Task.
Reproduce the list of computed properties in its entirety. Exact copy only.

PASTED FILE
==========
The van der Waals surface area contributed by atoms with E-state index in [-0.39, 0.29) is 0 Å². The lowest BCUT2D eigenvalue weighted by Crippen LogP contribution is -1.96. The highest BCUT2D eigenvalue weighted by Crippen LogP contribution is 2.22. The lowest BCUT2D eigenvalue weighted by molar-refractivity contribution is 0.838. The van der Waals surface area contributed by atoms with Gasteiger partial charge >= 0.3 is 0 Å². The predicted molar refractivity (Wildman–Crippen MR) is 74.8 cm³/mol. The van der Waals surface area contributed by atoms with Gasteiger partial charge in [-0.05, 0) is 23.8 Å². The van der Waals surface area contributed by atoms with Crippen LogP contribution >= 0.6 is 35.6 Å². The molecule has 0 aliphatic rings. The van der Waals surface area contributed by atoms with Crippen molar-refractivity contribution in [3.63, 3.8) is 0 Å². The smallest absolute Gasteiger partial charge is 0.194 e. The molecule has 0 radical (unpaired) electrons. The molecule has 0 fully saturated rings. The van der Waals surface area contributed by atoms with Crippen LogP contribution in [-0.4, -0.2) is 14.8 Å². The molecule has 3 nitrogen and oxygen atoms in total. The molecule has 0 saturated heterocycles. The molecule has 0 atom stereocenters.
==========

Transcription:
The van der Waals surface area contributed by atoms with E-state index in [-0.39, 0.29) is 0 Å². The lowest BCUT2D eigenvalue weighted by Crippen LogP contribution is -1.96. The highest BCUT2D eigenvalue weighted by Crippen LogP contribution is 2.22. The lowest BCUT2D eigenvalue weighted by molar-refractivity contribution is 0.838. The van der Waals surface area contributed by atoms with Gasteiger partial charge >= 0.3 is 0 Å². The predicted molar refractivity (Wildman–Crippen MR) is 74.8 cm³/mol. The van der Waals surface area contributed by atoms with Gasteiger partial charge in [-0.05, 0) is 23.8 Å². The van der Waals surface area contributed by atoms with Crippen LogP contribution >= 0.6 is 35.6 Å². The molecule has 0 aliphatic rings. The van der Waals surface area contributed by atoms with Crippen molar-refractivity contribution in [3.63, 3.8) is 0 Å². The smallest absolute Gasteiger partial charge is 0.194 e. The molecule has 0 radical (unpaired) electrons. The molecule has 0 fully saturated rings. The van der Waals surface area contributed by atoms with Crippen LogP contribution in [-0.4, -0.2) is 14.8 Å². The molecule has 3 nitrogen and oxygen atoms in total. The molecule has 0 saturated heterocycles. The molecule has 0 atom stereocenters.